of the communities that contributed to Redfield's formulation of the folk-urban
continuum. The ethnography of that semiautonomous community of former Maya
rebels long remained a classic work of contemporary ethnography, and Villa
Rojas's field experiences were described in detail in Paul Sullivan's Unfinished
Conversations: Mayas and Foreigners between Two Wars (1991).
Villa Rojas subsequently assumed various official positions and dedicated
himself to applying anthropological insights to the betterment of the social
conditions of the indigenous peoples of Mexico. He directed a major impact
ethnography of Indians affected by the construction of a hydroelectric
dam across the Papaloapan River (1949-52). He assumed directorship of the
Indigenist Coordinator Center for the Tzeltal-Tzotzil region of Chiapas
in 1955. He was director of anthropological investigations of the International
Indigenist Institute (1967-70) and subdirector of the National Indigenist
Institute of Mexico (1970-76). In 1979 he became an investigator at the
Institute of Anthropological Investigations of the Universidad Nacional
Autonoma of Mexico and a member of the National System of Investigators
in Mexico in 1985. While his failing health eventually required his withdrawal
from active labors, he remained recognized as a distinguished investigator
of UNAM until his death.
Among Villa Rojas's most distinguished publications are The Yaxuna-Coba
Causeway (1934), Chan Kom: A Maya Village (with Robert Redfield, 1932),
The Maya of East-Central Quintana Roo (1945), Los Mazatecos y el problema
indigena de la cuenca del Papalopan (1955) and chapters on the Mayas of
the Yucatan peninsula and of the lowlands of Mexico in the Handbook of
Middle American Indians, vol 7 (1969), while many of his contributions
to the ethnography of Chiapas were collected and republished in 1985 as
Estudios etnologicos: Los mayas (UNAM-IIA). Villa Rojas is survived by
wife Dolores (Loly) Gomez Izquierdo, the same who shared with him the adventures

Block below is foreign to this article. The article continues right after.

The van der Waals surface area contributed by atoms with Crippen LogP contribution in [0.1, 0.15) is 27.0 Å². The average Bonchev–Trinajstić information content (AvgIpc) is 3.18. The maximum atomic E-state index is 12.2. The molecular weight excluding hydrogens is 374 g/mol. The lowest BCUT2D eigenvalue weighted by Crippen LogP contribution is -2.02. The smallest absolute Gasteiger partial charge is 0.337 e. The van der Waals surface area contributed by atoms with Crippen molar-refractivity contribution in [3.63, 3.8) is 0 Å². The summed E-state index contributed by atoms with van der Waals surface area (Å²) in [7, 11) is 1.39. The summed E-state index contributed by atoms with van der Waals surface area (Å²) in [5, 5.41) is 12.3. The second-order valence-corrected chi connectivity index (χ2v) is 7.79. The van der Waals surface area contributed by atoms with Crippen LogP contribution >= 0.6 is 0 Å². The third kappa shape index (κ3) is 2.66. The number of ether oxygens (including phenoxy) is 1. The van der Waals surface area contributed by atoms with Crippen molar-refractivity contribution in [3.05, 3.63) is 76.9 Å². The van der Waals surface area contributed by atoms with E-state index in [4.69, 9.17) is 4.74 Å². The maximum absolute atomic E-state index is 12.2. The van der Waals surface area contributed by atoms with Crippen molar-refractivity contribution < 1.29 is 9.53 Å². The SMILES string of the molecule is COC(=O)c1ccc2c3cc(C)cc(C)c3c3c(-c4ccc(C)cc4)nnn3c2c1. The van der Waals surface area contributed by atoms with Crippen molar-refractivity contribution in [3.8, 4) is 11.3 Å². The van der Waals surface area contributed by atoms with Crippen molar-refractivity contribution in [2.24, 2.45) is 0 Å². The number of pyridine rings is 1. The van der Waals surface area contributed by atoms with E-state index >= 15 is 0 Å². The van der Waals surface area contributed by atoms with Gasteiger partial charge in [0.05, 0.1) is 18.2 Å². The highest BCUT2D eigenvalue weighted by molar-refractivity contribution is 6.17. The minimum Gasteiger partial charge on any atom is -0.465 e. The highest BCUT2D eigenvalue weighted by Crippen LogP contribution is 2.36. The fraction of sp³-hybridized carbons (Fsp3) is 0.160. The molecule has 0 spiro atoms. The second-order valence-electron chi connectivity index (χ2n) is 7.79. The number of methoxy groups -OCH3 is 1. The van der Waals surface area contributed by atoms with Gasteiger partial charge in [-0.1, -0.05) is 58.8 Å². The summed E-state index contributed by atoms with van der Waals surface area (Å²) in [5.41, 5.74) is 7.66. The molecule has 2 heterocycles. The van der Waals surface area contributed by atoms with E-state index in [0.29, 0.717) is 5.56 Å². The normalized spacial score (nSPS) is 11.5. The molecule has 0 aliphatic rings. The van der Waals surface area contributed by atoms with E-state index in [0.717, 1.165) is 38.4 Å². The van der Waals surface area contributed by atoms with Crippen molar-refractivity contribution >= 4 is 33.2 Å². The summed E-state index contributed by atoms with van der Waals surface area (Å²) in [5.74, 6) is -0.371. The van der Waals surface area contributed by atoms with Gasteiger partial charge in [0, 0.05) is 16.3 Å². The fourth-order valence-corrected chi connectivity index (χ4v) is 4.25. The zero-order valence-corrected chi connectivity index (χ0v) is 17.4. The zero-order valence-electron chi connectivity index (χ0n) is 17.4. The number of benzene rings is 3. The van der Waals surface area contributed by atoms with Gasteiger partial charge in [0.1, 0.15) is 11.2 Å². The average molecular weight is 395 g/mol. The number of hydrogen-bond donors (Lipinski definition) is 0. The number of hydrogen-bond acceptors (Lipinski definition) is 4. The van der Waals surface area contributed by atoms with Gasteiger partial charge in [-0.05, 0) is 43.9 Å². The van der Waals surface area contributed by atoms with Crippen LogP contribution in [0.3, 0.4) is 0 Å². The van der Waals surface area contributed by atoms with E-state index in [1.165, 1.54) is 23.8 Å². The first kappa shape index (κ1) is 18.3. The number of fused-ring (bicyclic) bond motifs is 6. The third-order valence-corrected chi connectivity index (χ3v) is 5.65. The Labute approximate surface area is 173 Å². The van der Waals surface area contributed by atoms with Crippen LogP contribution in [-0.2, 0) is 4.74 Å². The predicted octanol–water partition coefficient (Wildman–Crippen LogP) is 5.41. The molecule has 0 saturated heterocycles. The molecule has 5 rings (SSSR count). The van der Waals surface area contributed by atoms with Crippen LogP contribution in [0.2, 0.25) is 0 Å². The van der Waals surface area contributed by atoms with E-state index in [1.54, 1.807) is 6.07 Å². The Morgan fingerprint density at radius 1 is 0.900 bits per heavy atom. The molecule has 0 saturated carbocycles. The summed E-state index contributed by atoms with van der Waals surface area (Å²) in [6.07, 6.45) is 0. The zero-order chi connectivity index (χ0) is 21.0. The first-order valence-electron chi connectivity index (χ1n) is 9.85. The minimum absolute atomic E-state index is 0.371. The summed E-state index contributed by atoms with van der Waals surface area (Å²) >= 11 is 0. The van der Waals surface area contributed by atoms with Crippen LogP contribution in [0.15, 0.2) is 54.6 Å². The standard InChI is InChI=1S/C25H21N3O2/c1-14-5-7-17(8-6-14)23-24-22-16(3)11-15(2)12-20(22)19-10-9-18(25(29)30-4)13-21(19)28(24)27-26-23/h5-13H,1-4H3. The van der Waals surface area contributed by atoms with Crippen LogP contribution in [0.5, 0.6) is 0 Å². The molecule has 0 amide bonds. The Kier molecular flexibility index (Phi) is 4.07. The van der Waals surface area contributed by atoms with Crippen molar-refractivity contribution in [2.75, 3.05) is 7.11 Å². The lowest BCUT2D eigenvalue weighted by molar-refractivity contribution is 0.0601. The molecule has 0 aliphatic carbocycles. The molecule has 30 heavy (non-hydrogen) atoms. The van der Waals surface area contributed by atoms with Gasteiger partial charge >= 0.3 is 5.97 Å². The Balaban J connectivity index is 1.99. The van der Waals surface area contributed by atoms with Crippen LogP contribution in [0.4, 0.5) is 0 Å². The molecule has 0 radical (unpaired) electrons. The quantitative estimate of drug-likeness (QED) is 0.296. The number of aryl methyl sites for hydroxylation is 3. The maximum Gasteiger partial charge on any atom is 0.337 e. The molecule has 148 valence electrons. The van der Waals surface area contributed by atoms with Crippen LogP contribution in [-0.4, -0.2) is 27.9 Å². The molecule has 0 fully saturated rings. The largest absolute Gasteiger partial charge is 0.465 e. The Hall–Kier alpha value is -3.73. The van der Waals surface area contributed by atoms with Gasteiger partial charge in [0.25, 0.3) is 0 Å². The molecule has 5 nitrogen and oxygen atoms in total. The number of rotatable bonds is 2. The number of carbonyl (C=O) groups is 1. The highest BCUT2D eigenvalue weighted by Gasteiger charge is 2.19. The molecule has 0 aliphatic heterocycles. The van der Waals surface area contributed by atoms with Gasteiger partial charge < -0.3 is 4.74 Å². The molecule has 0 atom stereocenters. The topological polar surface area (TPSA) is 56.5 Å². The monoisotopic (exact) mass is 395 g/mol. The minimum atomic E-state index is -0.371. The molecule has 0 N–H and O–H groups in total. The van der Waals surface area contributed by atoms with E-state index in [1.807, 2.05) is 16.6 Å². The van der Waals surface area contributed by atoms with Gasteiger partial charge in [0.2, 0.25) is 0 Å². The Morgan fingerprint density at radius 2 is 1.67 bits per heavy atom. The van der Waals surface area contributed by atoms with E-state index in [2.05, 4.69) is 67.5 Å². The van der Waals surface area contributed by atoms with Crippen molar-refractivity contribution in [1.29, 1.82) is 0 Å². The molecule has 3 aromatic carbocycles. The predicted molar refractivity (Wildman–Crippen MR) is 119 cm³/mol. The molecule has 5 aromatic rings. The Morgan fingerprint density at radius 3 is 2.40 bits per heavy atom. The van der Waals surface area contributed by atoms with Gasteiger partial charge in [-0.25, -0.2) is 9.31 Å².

and hardships of fieldwork in the forests of Quintana Roo half a century
FREDERICK J DOCKSTADER, 79, author and scholar of Native American art
and culture, died of lymphoma in New York City on March 21, 1998. Born
in Los Angeles, CA, Dockstader received his BA and MA from Arizona State
College, Flagstaff (1940, 1941) and his PhD from Western Reserve U (1951).
On the staff of Cranbrook Institute of Science (1946-52), he designed and
installed many of its ethnological exhibits while pursuing research in
the American Indian field. From graduate study with the Hopi came his The
Kachina and the White Man (1954, 1985). While at Cranbrook, he met and
married Alice Elizabeth Warren.
Dockstader joined Dartmouth College faculty in 1952, serving as the
college museum's curator of anthropology. In 1955 he became assistant director
of the Museum of the American Indian, Heye Foundation, in New York City,
and was director from 1960 to 1975. Although he left the museum during
a furor over deaccessioning practices, it was never demonstrated that he
benefited personally from any of these exchanges. Dockstader liked to point
out that many of the objects acquired during his tenure were highlighted
in exhibitions mounted by his successors. The uproar caused by problems
at the Museum of the American Indian encouraged many other cultural institutions
to reexamine their acquisition and deaccessioning policies.
While at the museum, Dockstader began to write the series of books
on Native American art for which he became well-known. Indian Art in America
(1962) was followed by Indian Art in Middle America (1964) and Indian Art
in South America (1967), completing one of the first comprehensive surveys
of aboriginal art in the Americas. These publications, along with Indian
Art of the Americas (1973), showcased the remarkable, but relatively unpublished,
collections of the museum. During his years at the museum, Dockstader,
a prize-winning silversmith, served as a commissioner of the Indian Arts
and Craft Board of the US Department of the Interior. He chaired that body